Night spaces: migration, culture and IntegraTion in Europe (NITE)

Our transdisciplinary project studies the social and cultural life of migrants in public spaces in eight European cities (Rotterdam, Amsterdam, London, Berlin, Aarhus, Lisbon, Cork and Galway) at night.

Night spaces are important sites of crisis and regeneration, memory and heritage, community solidarity, and growth. Night-time culture (expressed through music, film, digital platforms, performance) opens up new spaces of belonging and cross-cultural understanding.

Authorities have long struggled to control the urban night, often perceived as a site of threat and potential criminality. Current policy attention to night-time economies, exemplified by the creation of the office of Night Mayor in Amsterdam and Night Czar in London, and the emergence of ‘night studies’ as a transdisciplinary field, provide an opportunity for transdisciplinary humanities-led research to contribute otherwise overlooked evidence on the production, experience and narration of night-spaces associated with migrants.

Our research addresses this blind spot by focusing on nocturnal public spaces (»nightscapes"), in their social and imaginative constructions, acknowledging that more attention must be paid to the social life of displaced people after dark. Mindful of the increasing attention to cities’ nighttime economies, it aims towards a fuller understanding of migrant communities’ nocturnal experiences and cultural contributions in Europe and of the potential for better use of nighttime public spaces towards inclusivity.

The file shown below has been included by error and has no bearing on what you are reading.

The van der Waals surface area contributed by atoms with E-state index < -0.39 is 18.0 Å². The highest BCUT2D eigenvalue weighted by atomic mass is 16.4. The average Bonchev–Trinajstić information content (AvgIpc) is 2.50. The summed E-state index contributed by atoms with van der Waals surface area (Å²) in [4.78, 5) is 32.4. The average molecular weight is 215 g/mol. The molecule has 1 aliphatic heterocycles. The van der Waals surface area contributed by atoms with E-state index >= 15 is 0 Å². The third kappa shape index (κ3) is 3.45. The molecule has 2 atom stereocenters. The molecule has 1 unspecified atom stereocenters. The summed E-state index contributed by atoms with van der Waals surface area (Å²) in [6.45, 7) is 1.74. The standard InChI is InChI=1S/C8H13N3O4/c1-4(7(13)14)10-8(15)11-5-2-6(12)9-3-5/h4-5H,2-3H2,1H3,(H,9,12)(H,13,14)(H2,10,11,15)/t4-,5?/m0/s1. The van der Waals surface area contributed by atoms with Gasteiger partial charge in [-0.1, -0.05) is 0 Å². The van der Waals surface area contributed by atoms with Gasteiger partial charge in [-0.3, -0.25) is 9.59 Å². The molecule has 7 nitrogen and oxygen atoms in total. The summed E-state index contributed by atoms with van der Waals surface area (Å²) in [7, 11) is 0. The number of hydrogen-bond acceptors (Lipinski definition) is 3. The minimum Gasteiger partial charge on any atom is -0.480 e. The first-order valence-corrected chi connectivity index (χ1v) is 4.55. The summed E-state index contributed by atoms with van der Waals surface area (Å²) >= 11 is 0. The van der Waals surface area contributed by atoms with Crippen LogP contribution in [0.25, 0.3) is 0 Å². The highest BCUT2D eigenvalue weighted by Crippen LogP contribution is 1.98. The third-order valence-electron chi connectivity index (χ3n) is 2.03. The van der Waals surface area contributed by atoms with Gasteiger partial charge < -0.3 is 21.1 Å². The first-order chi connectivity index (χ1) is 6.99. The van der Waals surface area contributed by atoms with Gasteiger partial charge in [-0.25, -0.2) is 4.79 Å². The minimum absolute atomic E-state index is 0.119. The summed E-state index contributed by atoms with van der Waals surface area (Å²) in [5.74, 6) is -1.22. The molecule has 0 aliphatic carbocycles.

The pro­ject is co­or­di­na­ted by Leiden University and in­clu­des nu­merous aca­de­mic in­sti­tu­ti­ons, in ad­di­ti­on to va­rious prac­tice part­ners such as the London Night Czar or the Amsterdam Night Mayor. The pro­ject team at the Leu­pha­na Uni­ver­si­ty Lüne­burg, who­se mem­bers are Ma­nue­la Bo­jad­zi­jev and Laura-Solmaz Litschel sup­por­ted by Jola Zych, is re­s­pon­si­ble for the re­se­arch on the transformation of the urban night through the shift to the smart city. Using the example of platform-based services, the research examines, firstly, how the Berlin night is transformed by digitization and, secondly, what social figures this new digitized city night produces. NITE is fun­ded by the Eu­ro­pean pro­gram­me Hu­ma­nities in the Eu­ro­pean Re­se­arch Area (HERA) and by the Federal Ministry of Education and Research (Germany) its du­ra­ti­on is from May 2019 — May 2022.

 

  • Prof. Dr. Manuela Bojadzijev
  • Laura-Solmaz Litschel
BMBF ©BMBF